Chomsky proposes that language is inherent in human beings. In other words, we are born with a predisposition to produce sounds and, therefore, to communicate. Therefore, the ability to speak and understand that human beings possess is not acquired through experience.

According to the linguist, this faculty is determined by a genetic basis without which it would not be possible to execute it. In this sense, he maintains that language is transitive and raises the question of whether intelligence is also transitive.

According to this theory, human beings are born with multiple developed intelligences. In the same way, it establishes that there are mental structures or preconceptions prior to the experience.

Another philosophical doctrine linked to nativism is constructivism, although it does not defend the notion of “universal reason” nor empiricism.


– Knowledge or some ideas are inherent or born with the human being. In other words, it is a capacity or ability present in the individual from the moment of his birth.

– The knowledge or part of it does not depend on the interaction or experience of the individual with their social environment.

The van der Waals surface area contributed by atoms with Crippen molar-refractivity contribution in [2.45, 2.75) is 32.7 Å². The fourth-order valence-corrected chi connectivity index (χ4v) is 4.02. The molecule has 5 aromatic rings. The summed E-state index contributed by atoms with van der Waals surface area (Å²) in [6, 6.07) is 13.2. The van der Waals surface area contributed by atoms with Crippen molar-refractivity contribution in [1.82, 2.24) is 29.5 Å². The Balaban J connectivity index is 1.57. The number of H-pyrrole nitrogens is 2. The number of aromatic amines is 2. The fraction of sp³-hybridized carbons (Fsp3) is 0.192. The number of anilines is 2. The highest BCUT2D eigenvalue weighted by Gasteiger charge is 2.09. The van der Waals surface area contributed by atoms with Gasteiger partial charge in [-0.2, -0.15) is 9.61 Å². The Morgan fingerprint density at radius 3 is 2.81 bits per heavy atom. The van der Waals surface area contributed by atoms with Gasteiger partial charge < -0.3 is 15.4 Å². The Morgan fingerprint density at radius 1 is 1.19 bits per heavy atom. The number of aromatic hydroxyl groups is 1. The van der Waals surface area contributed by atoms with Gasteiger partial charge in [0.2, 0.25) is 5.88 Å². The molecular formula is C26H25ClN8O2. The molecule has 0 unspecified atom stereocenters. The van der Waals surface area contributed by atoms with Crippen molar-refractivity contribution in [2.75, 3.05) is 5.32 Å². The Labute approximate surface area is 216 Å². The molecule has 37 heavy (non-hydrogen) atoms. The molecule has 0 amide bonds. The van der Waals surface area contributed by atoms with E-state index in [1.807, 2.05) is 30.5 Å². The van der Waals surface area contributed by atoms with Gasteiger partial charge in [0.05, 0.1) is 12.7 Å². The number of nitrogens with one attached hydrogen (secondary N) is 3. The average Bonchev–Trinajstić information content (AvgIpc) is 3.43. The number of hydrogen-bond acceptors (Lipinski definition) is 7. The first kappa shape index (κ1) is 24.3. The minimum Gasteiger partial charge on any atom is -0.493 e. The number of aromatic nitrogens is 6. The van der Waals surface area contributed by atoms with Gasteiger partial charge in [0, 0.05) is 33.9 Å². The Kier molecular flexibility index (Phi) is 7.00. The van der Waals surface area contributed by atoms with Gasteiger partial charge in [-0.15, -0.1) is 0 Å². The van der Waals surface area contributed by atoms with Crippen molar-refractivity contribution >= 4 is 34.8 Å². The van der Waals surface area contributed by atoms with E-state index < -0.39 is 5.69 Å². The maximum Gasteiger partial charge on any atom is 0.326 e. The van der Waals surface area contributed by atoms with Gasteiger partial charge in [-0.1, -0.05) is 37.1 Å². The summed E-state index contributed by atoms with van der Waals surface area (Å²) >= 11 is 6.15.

– Innateness is considered a predominant characteristic in rationalist philosophical systems, which try to find an origin or source of knowledge other than sensory experience.

– Innate thought has also relied on modern genetics that has studied the predisposition of human beings at the time of conception.

– Opposes the empiricist thinking of philosophers such as Aristotle, David Hume or John Locke, who deny the preexistence of ideas in humans.

– Philosophers of nativism or rationalism attach great importance to mathematics because, through this, it is possible to better argue how some people have greater ability with arithmetic than others.

– All currents of rationalist thought converge in the innate doctrine insofar as it defends the principle that ideas are connatural to reason, in contrast to empiricist philosophers such as Aristotle, Locke and Hume, who do not accept the existence of any type of idea prior to sensory experience.


Plato (427 – 347 BC)


He was one of the three most important Greek philosophers, along with his teacher Socrates and Aristotle, his disciple. Western thought is largely influenced by the ideas of Plato, as stated by the English philosopher Alfred North Whitehead.

According to Plato, the most important knowledge of man – such as mathematics or science in general – cannot be explained simply from empirical or merely perceptual experiences.